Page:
Warwick Hughes

Good post Anthony, UHI is alive and well at Canberra Airport too – 0.3 degrees C per decade, and has been fed for years into global trends. See my post on 12 Jan 2010

tokyoboy

I can say the Japanese study by Fujibe (Case Study) is an utter bogus, because the years since 1979 constitues the very period where dramatical urbanization took place all over Japan.
Until 1960s where the Olympiad was held in Tokyo (1964), mostl parts of Japan were rural and cars were rarely seen in the countryside. At a number of stations keeping a long observation record, the temperatures exhibit no clear trend whatsoever from the 1880s up to 1960-70s, but show a remarkable rise thereafter, 1 to 2 degC for middle-sized cities and 0.5 to 1 degC even for small cities/towns.

tokyoboy

I ment Case Study 5. Sorry.

JC

http://www.investigatemagazine.com/hessell1980.pdf
This is a 1980 analysis of NZ weather stations showing the effect of UHI and particularly shelter, and the way these have interacted to increase temps by about 1C.
Note it was produced to counter the allegations of then young guns Salinger and Trenberth, now famous in the Climategate emails.
JC

Dave N

Case 7’s link to the JPL climate site seems to have been removed, or redirected?
Thanks for the link to the temp/humidity data logger. I’ll be looking into one.
REPLY: The link was orphaned and then redirected to the main page by NASA’s new climate website for some reason, alternate found, fixed. – Anthony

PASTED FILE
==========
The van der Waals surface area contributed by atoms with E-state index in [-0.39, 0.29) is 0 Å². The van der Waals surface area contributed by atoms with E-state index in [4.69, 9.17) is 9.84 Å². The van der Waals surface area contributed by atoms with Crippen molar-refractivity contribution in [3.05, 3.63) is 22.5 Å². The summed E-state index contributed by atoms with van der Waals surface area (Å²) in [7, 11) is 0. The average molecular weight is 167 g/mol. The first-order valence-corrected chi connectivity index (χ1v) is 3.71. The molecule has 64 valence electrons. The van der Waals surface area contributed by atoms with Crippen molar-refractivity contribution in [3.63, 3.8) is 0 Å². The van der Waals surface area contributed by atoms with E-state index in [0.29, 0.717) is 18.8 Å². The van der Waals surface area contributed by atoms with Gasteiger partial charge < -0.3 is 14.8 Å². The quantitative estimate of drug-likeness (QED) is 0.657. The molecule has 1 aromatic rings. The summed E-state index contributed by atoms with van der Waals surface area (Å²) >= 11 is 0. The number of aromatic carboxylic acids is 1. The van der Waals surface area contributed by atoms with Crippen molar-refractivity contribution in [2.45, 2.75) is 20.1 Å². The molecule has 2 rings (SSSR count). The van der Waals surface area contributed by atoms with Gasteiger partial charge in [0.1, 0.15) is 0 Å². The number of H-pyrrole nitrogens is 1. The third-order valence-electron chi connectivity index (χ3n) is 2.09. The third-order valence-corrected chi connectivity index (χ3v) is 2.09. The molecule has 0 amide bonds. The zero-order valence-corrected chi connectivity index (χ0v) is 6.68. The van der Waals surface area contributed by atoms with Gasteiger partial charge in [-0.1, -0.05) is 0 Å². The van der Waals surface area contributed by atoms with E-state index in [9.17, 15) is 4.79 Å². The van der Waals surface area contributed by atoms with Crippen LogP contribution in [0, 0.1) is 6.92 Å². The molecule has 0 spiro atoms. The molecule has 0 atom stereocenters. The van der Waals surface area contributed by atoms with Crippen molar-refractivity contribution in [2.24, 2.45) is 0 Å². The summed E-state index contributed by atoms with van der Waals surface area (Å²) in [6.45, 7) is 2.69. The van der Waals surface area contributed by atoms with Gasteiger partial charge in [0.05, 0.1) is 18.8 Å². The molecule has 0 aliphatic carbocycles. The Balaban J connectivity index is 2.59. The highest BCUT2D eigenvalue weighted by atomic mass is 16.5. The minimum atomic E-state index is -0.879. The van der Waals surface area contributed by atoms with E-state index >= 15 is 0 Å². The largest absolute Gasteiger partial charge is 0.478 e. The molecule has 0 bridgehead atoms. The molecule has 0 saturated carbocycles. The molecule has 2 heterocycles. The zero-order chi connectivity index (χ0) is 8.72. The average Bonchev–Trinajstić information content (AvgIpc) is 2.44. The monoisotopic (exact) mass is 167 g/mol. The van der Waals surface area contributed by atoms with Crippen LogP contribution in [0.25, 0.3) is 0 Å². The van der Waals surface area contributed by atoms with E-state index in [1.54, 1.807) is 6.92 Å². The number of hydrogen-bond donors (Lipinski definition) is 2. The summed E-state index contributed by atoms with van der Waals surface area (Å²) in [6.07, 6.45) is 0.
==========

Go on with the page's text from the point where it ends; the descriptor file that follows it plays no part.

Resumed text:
David Ball

Sal (20:55:34) : Correct Sal, but more importantly, it is affecting the averaging, especially when certain stations are used (urban) and others tossed out (rural). Their claim of “nothing to see here” is ignorant. I will decide for myself if there is nothing to the effect of UHI. I guess it is hard for me to fathom that there are people out there who would just accept their claim of irrelevance.

http://www.ide.titech.ac.jp/~icuc7/extended…/362428-3-090430175623-002.pdf
http://ams.confex.com/ams/pdfpapers/144519.pdf
http://infoscience.epfl.ch/record/100035
Anthony, Long ago when we were discussing the Parker paper I was begging everyone to take a look at the BUBBLE study. Have a look. a very detailed look at the problem
lpas.epfl.ch/MOD/publi/rotachetal(05).pdf
There is also a website somewhere.. arrg
http://pages.unibas.ch/geo/mcr/Projects/BUBBLE/textpages/ov_frameset.en.htm